Sadly curing your acne is only half the battle, because unless you are really lucky you're likely to have some tell-tale acne scars left behind. When skin is damaged (eg. you get a spot and you don't leave it alone) a defensive reaction is triggered. This reaction signals the melanocytes to take protective measures initiating the release of melanin which can lead to hyperpigmentation (dark patches) after the initial damage has subsided. In fair-skinned people it tends to be red, while in dark-skinned people the pigmentation is brown.
According to dermatologust Dr Sam Bunting, 'Pigmentation alone will eventually fade by itself (assuming you’ve managed to get the acne process under control and aren’t developing new spots)'. If you want to speed things along Hydroquinine, the 'gold standard' prescription treatment for pigmentation, is recommended, while AHAs found in over-the-counter products work well to rejuvenate the damaged skin too. Of course, sunscreen is a must as well 'to prevent further darkening of the affected areas. Choose a broad-spectrum non-comedogenic one designed for acne-prone skin' suggests Dr Bunting.
I've had Ellipse laser rejuvenation at the Knightsbridge Laser Clinic in the past which went a long way to help even out my skintone, with my pigmentation scabbing over and literally falling off post treatment! It's pricey however and while it worked for me, it doesn't have the same efficacy for everyone. Visit the Knightsbridge Laser Clinic website here...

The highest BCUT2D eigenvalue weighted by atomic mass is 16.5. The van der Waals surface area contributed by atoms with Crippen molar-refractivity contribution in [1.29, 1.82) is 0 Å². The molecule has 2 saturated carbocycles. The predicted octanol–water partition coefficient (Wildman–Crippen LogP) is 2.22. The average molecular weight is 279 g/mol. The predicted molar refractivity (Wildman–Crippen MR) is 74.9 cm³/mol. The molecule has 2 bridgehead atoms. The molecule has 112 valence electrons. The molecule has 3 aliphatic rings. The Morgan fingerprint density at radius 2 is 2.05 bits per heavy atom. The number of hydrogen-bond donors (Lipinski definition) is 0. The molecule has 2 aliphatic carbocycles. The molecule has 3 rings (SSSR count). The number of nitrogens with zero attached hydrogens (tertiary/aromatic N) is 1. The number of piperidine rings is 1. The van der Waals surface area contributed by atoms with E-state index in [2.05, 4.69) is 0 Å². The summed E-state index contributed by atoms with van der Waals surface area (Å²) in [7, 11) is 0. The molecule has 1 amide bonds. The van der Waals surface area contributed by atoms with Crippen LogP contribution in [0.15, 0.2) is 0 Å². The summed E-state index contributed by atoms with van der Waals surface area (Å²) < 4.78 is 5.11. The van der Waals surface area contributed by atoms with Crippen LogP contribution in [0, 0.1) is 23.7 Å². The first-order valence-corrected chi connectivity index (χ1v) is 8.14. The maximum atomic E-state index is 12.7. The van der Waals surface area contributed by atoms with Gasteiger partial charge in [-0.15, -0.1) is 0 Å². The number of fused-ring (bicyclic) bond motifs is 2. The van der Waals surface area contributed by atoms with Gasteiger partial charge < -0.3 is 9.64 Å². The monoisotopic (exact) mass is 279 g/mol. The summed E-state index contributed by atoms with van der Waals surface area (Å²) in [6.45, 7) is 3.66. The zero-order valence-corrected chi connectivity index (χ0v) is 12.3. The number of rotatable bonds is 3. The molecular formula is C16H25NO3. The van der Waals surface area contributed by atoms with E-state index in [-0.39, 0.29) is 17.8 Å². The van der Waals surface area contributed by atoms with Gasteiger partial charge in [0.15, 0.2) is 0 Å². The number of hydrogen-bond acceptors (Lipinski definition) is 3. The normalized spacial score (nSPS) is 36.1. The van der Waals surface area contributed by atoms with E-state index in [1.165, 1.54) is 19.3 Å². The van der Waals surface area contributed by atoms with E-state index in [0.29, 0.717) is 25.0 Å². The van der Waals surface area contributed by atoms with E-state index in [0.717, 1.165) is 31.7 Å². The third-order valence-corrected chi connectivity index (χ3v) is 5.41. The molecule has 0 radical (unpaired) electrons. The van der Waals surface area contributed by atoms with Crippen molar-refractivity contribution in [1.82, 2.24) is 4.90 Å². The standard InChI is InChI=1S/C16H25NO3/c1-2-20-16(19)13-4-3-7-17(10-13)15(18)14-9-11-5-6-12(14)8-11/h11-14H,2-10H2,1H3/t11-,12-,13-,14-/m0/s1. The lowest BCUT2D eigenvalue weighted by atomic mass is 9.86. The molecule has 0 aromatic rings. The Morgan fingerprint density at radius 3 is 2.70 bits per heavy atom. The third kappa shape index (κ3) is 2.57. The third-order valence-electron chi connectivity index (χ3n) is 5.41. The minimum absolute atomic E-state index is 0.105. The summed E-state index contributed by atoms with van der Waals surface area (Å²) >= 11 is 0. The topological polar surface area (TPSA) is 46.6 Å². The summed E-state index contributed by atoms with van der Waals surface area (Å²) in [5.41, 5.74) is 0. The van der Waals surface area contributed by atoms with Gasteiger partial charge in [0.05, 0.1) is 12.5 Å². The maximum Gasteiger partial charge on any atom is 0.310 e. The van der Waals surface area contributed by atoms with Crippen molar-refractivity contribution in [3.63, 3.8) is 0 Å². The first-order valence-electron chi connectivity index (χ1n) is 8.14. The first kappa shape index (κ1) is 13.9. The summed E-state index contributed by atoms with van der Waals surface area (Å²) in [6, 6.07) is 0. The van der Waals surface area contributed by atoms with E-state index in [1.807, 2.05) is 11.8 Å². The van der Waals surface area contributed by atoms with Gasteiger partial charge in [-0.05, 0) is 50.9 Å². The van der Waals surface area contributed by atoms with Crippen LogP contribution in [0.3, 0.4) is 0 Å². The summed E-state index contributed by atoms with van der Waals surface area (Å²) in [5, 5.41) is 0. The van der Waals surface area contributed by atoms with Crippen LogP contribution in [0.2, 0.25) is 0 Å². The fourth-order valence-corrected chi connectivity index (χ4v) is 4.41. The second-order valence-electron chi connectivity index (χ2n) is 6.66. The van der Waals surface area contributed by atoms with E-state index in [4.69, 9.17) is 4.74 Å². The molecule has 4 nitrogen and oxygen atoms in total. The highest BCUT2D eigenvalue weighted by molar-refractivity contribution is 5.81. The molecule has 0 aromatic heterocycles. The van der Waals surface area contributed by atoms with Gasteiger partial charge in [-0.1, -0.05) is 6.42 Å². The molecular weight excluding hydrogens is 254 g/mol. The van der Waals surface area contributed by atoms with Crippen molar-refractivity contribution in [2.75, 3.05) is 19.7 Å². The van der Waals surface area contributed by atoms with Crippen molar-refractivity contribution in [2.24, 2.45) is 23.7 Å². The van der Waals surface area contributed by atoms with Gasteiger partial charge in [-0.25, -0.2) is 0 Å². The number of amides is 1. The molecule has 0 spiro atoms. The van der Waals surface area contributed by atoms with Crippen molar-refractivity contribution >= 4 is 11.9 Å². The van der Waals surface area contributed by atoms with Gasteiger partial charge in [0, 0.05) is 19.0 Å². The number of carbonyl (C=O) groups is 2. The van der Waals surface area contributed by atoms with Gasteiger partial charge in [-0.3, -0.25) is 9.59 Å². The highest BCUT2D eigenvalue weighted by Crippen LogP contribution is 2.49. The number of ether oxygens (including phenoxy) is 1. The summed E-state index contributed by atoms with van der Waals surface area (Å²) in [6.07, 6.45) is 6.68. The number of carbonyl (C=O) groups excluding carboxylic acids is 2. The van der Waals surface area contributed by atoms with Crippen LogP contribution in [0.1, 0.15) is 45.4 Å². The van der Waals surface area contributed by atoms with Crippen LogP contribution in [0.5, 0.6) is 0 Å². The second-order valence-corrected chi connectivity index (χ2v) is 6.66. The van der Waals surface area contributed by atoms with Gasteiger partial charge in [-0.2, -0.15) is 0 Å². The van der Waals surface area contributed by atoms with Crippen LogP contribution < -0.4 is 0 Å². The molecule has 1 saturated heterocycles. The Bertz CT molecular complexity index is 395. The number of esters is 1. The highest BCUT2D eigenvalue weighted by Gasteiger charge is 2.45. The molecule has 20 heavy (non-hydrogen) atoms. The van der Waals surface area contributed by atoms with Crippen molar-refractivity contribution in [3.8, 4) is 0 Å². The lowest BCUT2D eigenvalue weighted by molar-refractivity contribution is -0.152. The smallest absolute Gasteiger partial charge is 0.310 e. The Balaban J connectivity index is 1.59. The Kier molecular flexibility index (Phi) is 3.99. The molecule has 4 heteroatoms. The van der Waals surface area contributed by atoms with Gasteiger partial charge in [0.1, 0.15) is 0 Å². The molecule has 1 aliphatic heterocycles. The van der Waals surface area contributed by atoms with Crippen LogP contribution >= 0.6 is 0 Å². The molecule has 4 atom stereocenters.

Alternatively, try Clinique Even Better Dark Spot Corrector, £39 (clinique.co.uk) it has been proven to work as well as laser (although it takes longer to see the results). In place of prescription-only Hydroquinine (which can irritate) it uses Dianella ensifolia, combined with ascorbyl glucoside to fade dark spots; blackout yeast breaks up the melanin clusters, while salicylic acid and glucosamine slough away dead skin to speed up the renewal of healthy melanin-free skin.
StriVectin also has a great new targeted product called Get Even Spot Repair, £45. With Nia-114 it works to stop the overproduction of melanin; vitamin C brightens, while willowbark and pomegranate encourage cell renewal. What’s great about this is that the formula comes from sound scientific research (you can read about it here) while the pen applicator allows for targeted application.
If you have full-on acne scars, which are raised or depressed in the skin then you need to take a different approach. 'Different scars need different treatment-there is no one-size fits all approach' says Dr Bunting. 'There are three different types - rolling scars have a rounded wave-like base, box scars have sharp straight edges and a flat base and ice-pick scars are narrow but deep.'
Chemical peels, laser resurfacing and medical needling are most commonly used to treat raised or depressed acne scarring. Severe, individual scars can be treated using subcision or dermal fillers to temporarily improve the appearance. When it comes to severe acne scarring it's advisable to seek help form a trained dermatolist. Visit the British Association of Dermatology for more information...